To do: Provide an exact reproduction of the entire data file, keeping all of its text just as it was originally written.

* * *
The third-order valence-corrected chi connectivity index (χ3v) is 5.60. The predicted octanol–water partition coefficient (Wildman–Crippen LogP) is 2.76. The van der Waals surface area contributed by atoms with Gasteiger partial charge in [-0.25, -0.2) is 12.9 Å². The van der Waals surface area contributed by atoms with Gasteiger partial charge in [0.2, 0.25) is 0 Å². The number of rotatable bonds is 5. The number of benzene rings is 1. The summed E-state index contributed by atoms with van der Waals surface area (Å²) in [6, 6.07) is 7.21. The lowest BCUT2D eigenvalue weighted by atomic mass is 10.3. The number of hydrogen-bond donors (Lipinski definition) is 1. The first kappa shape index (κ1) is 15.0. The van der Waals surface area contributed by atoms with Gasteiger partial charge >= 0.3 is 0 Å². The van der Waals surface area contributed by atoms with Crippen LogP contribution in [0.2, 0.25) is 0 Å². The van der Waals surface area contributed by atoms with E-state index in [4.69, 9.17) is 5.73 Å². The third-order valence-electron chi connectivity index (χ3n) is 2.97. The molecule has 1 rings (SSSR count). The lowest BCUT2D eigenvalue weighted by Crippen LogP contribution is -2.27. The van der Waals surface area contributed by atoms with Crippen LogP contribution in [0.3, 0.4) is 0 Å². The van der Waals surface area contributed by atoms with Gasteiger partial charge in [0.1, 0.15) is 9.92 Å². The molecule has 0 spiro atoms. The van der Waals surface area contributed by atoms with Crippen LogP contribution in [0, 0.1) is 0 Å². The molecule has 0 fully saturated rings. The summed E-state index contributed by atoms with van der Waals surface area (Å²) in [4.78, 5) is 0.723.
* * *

The third-order valence-corrected chi connectivity index (χ3v) is 5.60. The predicted octanol–water partition coefficient (Wildman–Crippen LogP) is 2.76. The van der Waals surface area contributed by atoms with Gasteiger partial charge in [-0.25, -0.2) is 12.9 Å². The van der Waals surface area contributed by atoms with Gasteiger partial charge in [0.2, 0.25) is 0 Å². The number of rotatable bonds is 5. The number of benzene rings is 1. The summed E-state index contributed by atoms with van der Waals surface area (Å²) in [6, 6.07) is 7.21. The lowest BCUT2D eigenvalue weighted by atomic mass is 10.3. The number of hydrogen-bond donors (Lipinski definition) is 1. The first kappa shape index (κ1) is 15.0. The van der Waals surface area contributed by atoms with Gasteiger partial charge >= 0.3 is 0 Å². The van der Waals surface area contributed by atoms with Crippen LogP contribution in [0.2, 0.25) is 0 Å². The van der Waals surface area contributed by atoms with E-state index in [4.69, 9.17) is 5.73 Å². The third-order valence-electron chi connectivity index (χ3n) is 2.97. The molecule has 1 rings (SSSR count). The lowest BCUT2D eigenvalue weighted by Crippen LogP contribution is -2.27. The van der Waals surface area contributed by atoms with Crippen LogP contribution in [0.3, 0.4) is 0 Å². The van der Waals surface area contributed by atoms with Gasteiger partial charge in [0.1, 0.15) is 9.92 Å². The molecule has 0 spiro atoms. The van der Waals surface area contributed by atoms with Crippen LogP contribution in [0, 0.1) is 0 Å². The molecule has 0 fully saturated rings. The summed E-state index contributed by atoms with van der Waals surface area (Å²) in [4.78, 5) is 0.723.